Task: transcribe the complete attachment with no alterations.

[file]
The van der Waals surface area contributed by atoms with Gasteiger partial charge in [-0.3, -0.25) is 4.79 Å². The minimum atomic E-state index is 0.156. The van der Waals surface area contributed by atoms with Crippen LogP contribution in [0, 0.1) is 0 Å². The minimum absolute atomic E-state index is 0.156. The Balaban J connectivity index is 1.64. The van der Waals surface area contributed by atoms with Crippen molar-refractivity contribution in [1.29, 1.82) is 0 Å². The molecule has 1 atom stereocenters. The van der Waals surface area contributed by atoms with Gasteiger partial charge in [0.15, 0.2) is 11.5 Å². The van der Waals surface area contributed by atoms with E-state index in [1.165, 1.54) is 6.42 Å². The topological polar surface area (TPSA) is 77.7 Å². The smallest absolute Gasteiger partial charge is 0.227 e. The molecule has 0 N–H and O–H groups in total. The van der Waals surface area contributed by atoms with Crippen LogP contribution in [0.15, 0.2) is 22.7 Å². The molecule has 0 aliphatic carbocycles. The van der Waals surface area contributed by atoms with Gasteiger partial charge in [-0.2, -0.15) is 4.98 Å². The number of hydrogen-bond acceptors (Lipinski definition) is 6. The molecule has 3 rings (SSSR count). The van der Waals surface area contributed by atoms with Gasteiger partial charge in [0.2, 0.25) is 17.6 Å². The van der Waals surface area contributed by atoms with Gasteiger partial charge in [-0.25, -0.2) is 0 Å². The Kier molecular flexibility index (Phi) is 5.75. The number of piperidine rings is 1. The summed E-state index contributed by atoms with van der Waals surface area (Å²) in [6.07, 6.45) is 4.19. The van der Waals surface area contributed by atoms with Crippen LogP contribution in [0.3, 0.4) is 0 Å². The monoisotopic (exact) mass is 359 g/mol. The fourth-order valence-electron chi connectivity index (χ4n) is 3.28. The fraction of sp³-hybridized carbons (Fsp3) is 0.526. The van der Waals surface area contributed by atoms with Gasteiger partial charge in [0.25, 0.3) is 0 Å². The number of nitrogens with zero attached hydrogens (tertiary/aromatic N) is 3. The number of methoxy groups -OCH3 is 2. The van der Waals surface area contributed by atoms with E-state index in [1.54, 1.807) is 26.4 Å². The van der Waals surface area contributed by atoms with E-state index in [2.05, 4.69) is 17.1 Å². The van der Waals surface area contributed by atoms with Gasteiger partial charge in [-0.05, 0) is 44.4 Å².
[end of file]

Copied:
The van der Waals surface area contributed by atoms with Gasteiger partial charge in [-0.3, -0.25) is 4.79 Å². The minimum atomic E-state index is 0.156. The van der Waals surface area contributed by atoms with Crippen LogP contribution in [0, 0.1) is 0 Å². The minimum absolute atomic E-state index is 0.156. The Balaban J connectivity index is 1.64. The van der Waals surface area contributed by atoms with Crippen molar-refractivity contribution in [1.29, 1.82) is 0 Å². The molecule has 1 atom stereocenters. The van der Waals surface area contributed by atoms with Gasteiger partial charge in [0.15, 0.2) is 11.5 Å². The van der Waals surface area contributed by atoms with E-state index in [1.165, 1.54) is 6.42 Å². The topological polar surface area (TPSA) is 77.7 Å². The smallest absolute Gasteiger partial charge is 0.227 e. The molecule has 0 N–H and O–H groups in total. The van der Waals surface area contributed by atoms with Crippen LogP contribution in [0.15, 0.2) is 22.7 Å². The molecule has 0 aliphatic carbocycles. The van der Waals surface area contributed by atoms with Gasteiger partial charge in [-0.2, -0.15) is 4.98 Å². The number of hydrogen-bond acceptors (Lipinski definition) is 6. The molecule has 3 rings (SSSR count). The van der Waals surface area contributed by atoms with Gasteiger partial charge in [0.2, 0.25) is 17.6 Å². The van der Waals surface area contributed by atoms with Gasteiger partial charge in [-0.25, -0.2) is 0 Å². The Kier molecular flexibility index (Phi) is 5.75. The number of piperidine rings is 1. The summed E-state index contributed by atoms with van der Waals surface area (Å²) in [6.07, 6.45) is 4.19. The van der Waals surface area contributed by atoms with Crippen LogP contribution in [0.3, 0.4) is 0 Å². The monoisotopic (exact) mass is 359 g/mol. The fourth-order valence-electron chi connectivity index (χ4n) is 3.28. The fraction of sp³-hybridized carbons (Fsp3) is 0.526. The van der Waals surface area contributed by atoms with Gasteiger partial charge in [0.25, 0.3) is 0 Å². The number of nitrogens with zero attached hydrogens (tertiary/aromatic N) is 3. The number of methoxy groups -OCH3 is 2. The van der Waals surface area contributed by atoms with E-state index in [1.54, 1.807) is 26.4 Å². The van der Waals surface area contributed by atoms with E-state index in [2.05, 4.69) is 17.1 Å². The van der Waals surface area contributed by atoms with Gasteiger partial charge in [-0.05, 0) is 44.4 Å².